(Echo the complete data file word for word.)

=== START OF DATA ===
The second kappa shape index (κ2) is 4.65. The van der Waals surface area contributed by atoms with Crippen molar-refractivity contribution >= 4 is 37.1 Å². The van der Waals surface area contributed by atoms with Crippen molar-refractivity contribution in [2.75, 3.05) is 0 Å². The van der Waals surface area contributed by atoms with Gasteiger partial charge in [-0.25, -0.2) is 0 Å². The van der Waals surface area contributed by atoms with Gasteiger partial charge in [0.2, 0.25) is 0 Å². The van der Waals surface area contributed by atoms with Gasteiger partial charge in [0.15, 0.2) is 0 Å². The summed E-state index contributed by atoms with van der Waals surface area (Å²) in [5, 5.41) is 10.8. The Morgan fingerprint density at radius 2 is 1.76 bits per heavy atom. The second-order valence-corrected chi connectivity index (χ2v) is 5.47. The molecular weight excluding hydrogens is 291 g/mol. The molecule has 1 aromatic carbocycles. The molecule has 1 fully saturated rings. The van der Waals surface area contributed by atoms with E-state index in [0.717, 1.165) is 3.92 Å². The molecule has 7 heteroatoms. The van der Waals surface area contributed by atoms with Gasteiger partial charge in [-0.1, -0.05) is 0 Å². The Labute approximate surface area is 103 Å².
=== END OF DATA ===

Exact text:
The second kappa shape index (κ2) is 4.65. The van der Waals surface area contributed by atoms with Crippen molar-refractivity contribution >= 4 is 37.1 Å². The van der Waals surface area contributed by atoms with Crippen molar-refractivity contribution in [2.75, 3.05) is 0 Å². The van der Waals surface area contributed by atoms with Gasteiger partial charge in [-0.25, -0.2) is 0 Å². The van der Waals surface area contributed by atoms with Gasteiger partial charge in [0.2, 0.25) is 0 Å². The van der Waals surface area contributed by atoms with Gasteiger partial charge in [0.15, 0.2) is 0 Å². The summed E-state index contributed by atoms with van der Waals surface area (Å²) in [5, 5.41) is 10.8. The Morgan fingerprint density at radius 2 is 1.76 bits per heavy atom. The second-order valence-corrected chi connectivity index (χ2v) is 5.47. The molecular weight excluding hydrogens is 291 g/mol. The molecule has 1 aromatic carbocycles. The molecule has 1 fully saturated rings. The van der Waals surface area contributed by atoms with E-state index in [0.717, 1.165) is 3.92 Å². The molecule has 7 heteroatoms. The van der Waals surface area contributed by atoms with Gasteiger partial charge in [-0.1, -0.05) is 0 Å². The Labute approximate surface area is 103 Å².